How to Check Which Version of Postgres is Running/Installed

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What version of postgres client or server am I running?

In this brief guide, we are going to explore how to check which version of Postgres is running either on your machine or in a postgres instance for both the client and the server versions.

Table of Contents

  1. Using the command line
  2. Using SQL
  3. Use VERSION special variable

1. Using the command line

Postgres installations provide both client and server utilities that can be used to query the Postgres Installation.

To check the version, we use the respective binary but with the -V or --version flag.

Server version

To find the Postgres server version from the shell command line, use the postgres command with the -V or (--version) flag (for version):

$ postgres -V
postgres (PostgreSQL) 14.0

Often times, the Postgresql command is not added to the $PATH and is not normally accessible. In such a case, you will get the error:

$ postgres -V
-bash: postgres: command not found

If you know the exact path to the postgres executable, type it like /path/to/postgres -V but if not use the locate command. If you get the locate command not found like this:

# locate bin/postgres
-bash: locate: command not found

You need to install it. I am Using Rocky Linux 8 – Similar to Centos 8. So to check which package provides that:

$ sudo dnf whatprovides locate
Last metadata expiration check: 0:44:27 ago on Wed 06 Oct 2021 05:46:04 AM UTC.
mlocate-0.26-20.el8.x86_64 : An utility for finding files by name
Repo        : baseos
Matched from:
Filename    : /usr/bin/locate

Install locate in centos 8

$ sudo dnf install -y mlocate

Then Update locate database so it can find the files:

$ sudo updatedb

Next let us locate our bin/postgres.

$ locate bin/postgres

In our case we are interested in the /usr/pgsql-14/bin/postgres command:

$ /usr/pgsql-14/bin/postgres -V
postgres (PostgreSQL) 14.0

Client version

Postgres provides a client tool pgsql that can be used to connect to postges.

To view the client version, pass the -V flag to the psql client utility command:

$ psql -V
psql (PostgreSQL) 14.0

If the psql command is not found, search it with :

$ locate bin/psql

Then you can supply the full path:

$ /usr/pgsql-14/bin/psql -V
psql (PostgreSQL) 14.0

2. Using SQL

We can also use the SQL prompt via an SQL statement to query the Postgesql database.

Server version

To determine the server version, postgres provides the select version();

postgres=# select version();

 PostgreSQL 14.0 on x86_64-pc-linux-gnu, compiled by gcc (GCC) 8.4.1 20200928 (Red Hat 8.4.1-1), 64-b
(1 row)

The above command will show the full version information for the database.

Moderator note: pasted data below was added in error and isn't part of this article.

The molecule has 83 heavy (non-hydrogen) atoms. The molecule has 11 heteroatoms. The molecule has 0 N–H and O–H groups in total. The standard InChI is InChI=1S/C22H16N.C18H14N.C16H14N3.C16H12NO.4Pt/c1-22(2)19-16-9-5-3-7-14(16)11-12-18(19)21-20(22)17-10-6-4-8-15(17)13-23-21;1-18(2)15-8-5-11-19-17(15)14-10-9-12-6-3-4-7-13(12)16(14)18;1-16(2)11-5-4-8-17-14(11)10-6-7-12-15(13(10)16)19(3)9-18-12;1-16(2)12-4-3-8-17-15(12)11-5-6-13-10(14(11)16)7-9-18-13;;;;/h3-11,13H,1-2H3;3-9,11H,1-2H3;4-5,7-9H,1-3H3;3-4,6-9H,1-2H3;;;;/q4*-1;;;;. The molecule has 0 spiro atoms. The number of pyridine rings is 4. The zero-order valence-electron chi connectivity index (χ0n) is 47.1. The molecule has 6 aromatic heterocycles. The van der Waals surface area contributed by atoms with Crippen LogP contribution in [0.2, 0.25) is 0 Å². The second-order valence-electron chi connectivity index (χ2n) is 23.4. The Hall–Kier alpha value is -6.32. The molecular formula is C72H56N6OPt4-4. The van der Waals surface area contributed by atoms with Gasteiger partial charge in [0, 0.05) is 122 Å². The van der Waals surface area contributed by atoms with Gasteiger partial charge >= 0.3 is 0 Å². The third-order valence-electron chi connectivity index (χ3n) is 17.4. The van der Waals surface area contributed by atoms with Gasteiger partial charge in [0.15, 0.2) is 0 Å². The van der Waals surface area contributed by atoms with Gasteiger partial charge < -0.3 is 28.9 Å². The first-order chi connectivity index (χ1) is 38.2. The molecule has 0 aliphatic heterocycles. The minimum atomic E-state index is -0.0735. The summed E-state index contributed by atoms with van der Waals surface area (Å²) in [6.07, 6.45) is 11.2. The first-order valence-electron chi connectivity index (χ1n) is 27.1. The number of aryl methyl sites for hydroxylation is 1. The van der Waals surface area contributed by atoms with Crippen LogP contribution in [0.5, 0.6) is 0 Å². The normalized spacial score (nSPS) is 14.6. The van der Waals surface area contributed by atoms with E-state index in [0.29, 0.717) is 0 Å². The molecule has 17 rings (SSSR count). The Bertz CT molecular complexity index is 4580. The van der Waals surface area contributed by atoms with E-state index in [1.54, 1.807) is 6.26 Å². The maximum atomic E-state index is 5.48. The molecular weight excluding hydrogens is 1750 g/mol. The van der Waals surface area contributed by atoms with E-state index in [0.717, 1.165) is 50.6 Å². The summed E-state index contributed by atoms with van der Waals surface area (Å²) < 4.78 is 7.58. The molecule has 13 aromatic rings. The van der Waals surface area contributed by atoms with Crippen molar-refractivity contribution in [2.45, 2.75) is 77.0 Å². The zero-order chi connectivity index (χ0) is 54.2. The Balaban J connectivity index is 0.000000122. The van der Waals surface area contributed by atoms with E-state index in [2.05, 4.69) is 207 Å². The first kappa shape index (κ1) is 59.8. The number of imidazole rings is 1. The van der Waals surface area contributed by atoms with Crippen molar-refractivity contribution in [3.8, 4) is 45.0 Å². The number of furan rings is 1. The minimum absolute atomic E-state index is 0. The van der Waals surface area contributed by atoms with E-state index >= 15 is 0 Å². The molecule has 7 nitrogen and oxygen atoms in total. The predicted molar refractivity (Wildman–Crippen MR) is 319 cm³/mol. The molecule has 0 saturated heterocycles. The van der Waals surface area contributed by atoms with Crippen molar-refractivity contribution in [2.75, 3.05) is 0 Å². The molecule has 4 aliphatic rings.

You can also query from the command line:

psql -c "SELECT version();"

You can also query the specific server version, in the standard major.minor.patch format, by using the SHOW command:

postgres=# show server_version;
(1 row)

The SHOW command is used to display current run-time parameters, which are essentially just a table of name/setting pairs.

Client version

We can also issue a short SQL statement from a PostgreSQL prompt to query the client version of psql. However, it’s worth noting that this is purely for convenience, as we’re effectively just asking Postgres to issue a command on the shell prompt, but from within the PostgreSQL prompt itself.

This is performed by using the \! flag while connected to the client, followed by the statement we wish to issue:

postgres=# \! psql -V
psql (PostgreSQL) 14.0

Just as before when we were issuing this command directly from the shell prompt, psql -V may return your client version as above, or the path may not be found.

3. Use VERSION special variable

We can also use the VERSION special variable defined for the postgres user. For this to work we need to be logged in as a postgres user.
Login as postgres

sudo su - postgres

Then check the version

$ psql -c "\echo :VERSION"
PostgreSQL 14.0 on x86_64-pc-linux-gnu, compiled by gcc (GCC) 8.4.1 20200928 (Red Hat 8.4.1-1), 64-bit


We managed to cover how to check the client and server versions of postgres in this guide.

I am a Devops Engineer, but I would describe myself as a Tech Enthusiast who is a fan of Open Source, Linux, Automations, Cloud and Virtualization. I love learning and exploring new things so I blog in my free time about Devops related stuff, Linux, Automations and Open Source software. I can also code in Python and Golang.

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